Monday, November 27, 2006

Latin Via Proverbs 127

This group continues with third conjugation verbs, this time using both first and second declension nouns and adjectives.

I hope these notes will help you tackle this group of proverbs in Latin Via Proverbs. Please note: to read the proverbs in Latin, you need to acquire a copy of the book from! What I am providing here in the blog are notes to help people who are making their way through the book either in a Latin class or on their own.

Group 127

1651. It begins from Leda's egg. (Leda, the queen of Sparta, was seduced by Zeus in the form of a swan. Her daughter, Helen of Troy, was born from an egg, and later became the cause of the Trojan War. Hence, the Trojan War all started from Leda's egg.)

1652. Wine inflames angry feelings. (You can find this saying in Seneca's De Ira.)

1653. Arrogance breeds hatred. (Compare a variant on this idea, ex arrogantia odium in Cicero.)

1654. Worry squeezes the mind. (The Latin verb angere means "to press, squeeze, strangle." The Latin adjectve anxius is from this same root, and gives us the English words "anxious," "anxiety," etc.)

1655. Worry makes grey hairs. (Notice the nice alliteration in Latin: cura...canos.)

1656. Delay brings danger. (The Latin word mora, "pause," gives us the English word "moratorium.")

1657. Abundance breeds distaste. (The Latin word copia appears to be a compound of co- and ops, "resources," hence meaning "with resources." The word can also be seen in the word Cornucopia, the "horn of plenty." Latin copia also gives rise to the English word "copy," although this meaning is not included in the range of meanings for the Latin word.)

1658. The donkey stumbles upon some straw. (This saying made its way into Erasmus's Adagia, 2.5.58. It refers to a situation when someone lucks into something better than he had even dared hope for himself.)

1659. The beetle is looking for the eagle. (This saying derives from the Aesop's fable where the beetle gets its revenge against the eagle by pushing the eagle's eggs out of the nest, showing that even though the beetle is a tiny creature, it was able to persecute Jupiter's own bird.)

1660. A sailor asks for a plow. (This is another one of those situations, like yesterday's saying about the blind man wanting a mirror.)

1661. The leopard does not give up its spots. (Compare the saying in Jeremiah 13: Numquid mutare potest Aethiops pellem suam aut pardus varietates suas?, Surely the Ethiopian cannot change his skin or the leopard his spots? In Rudyard Kipling's "Just -So-Stories" you can read a story about the leopard, the Ethiopian, and just how the leopard got its spots.)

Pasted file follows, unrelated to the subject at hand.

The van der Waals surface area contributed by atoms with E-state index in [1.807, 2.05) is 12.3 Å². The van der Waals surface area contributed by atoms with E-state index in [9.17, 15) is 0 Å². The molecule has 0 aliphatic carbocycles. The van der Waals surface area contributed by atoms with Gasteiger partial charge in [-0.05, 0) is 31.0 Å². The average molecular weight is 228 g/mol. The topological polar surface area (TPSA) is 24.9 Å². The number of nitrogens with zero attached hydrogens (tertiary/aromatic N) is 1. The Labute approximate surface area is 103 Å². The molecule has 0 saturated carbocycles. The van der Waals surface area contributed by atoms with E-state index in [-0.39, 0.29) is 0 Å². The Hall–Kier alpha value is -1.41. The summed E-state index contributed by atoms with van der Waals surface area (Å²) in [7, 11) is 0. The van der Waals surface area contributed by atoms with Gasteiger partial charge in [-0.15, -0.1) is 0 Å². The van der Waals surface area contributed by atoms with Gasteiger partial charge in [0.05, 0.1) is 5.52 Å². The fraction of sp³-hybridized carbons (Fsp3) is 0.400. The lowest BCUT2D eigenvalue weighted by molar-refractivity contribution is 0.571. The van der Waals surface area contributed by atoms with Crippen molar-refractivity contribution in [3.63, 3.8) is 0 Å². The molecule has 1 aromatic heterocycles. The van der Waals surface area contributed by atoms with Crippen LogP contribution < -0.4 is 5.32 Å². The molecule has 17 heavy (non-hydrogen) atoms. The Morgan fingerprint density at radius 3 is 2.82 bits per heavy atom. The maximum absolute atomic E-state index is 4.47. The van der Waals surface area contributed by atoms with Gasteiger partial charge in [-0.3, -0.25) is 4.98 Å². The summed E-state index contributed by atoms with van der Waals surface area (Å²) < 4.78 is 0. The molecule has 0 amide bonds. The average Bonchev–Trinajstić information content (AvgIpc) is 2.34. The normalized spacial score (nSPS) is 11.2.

1662. A beard does not make a philosopher. (You can find a delightful discussion of this saying at the blog of Laudator Temporis Acti: Beards and Philosophers.)

1663. A tonsure does not make a monk. (This phrase, a variant on the preceding proverb but now adapted for the world of monasticism, can be found in Anselm of Canterbury's Carmen de contemptu mundi. You can read about styles of monastic tonsure in this wikipedia article.)

1664. The money-bag makes a person noble. (Notice that here the Latin word generosus does not mean the same thing as the English word "generous." Instead, it means "well-born" or "noble," the cynical idea being that a fat purse is what gives one a noble reputation, rather than any actual in-born qualities.)

1665. A gallows-bird does not escape the gallows. (The Latin word furca gives us the English word "fork," but in Latin it also referred to fork-shaped stake, something like a pitchfork, which was also used as a pillory to punish criminals. Hence the term furcifer, a person who carries around a furca, the means of his own punishment.)

1666. Experience makes men cautious. (Notice that the subject experientia follows the verb, facit.)

1667. The cautious wolf fears the pitfall. (This phrase can be found in the Roman poet Horace. Notice the word order, where the adjective cautus and the noun that it modifies, lupus, as you would expect in English word order.)

1668. The grape does not grow ripe by the rays of the moon. (This phrase was used to refer to those who attempt to do something beyond their powers, in the same way that moon rays cannot ripen grapes in the way that the rays of the sun can. This saying made its way into Erasmus's Adagia, 4.7.73.)

This blog post is part of an evolving online guide for users of the book Latin Via Proverbs.

Keep up with the latest posts... Subscribe by Email. I also post a daily round-up of all the Bestiaria Latina blogs: fables, proverbs, crosswords, and audio.

No comments: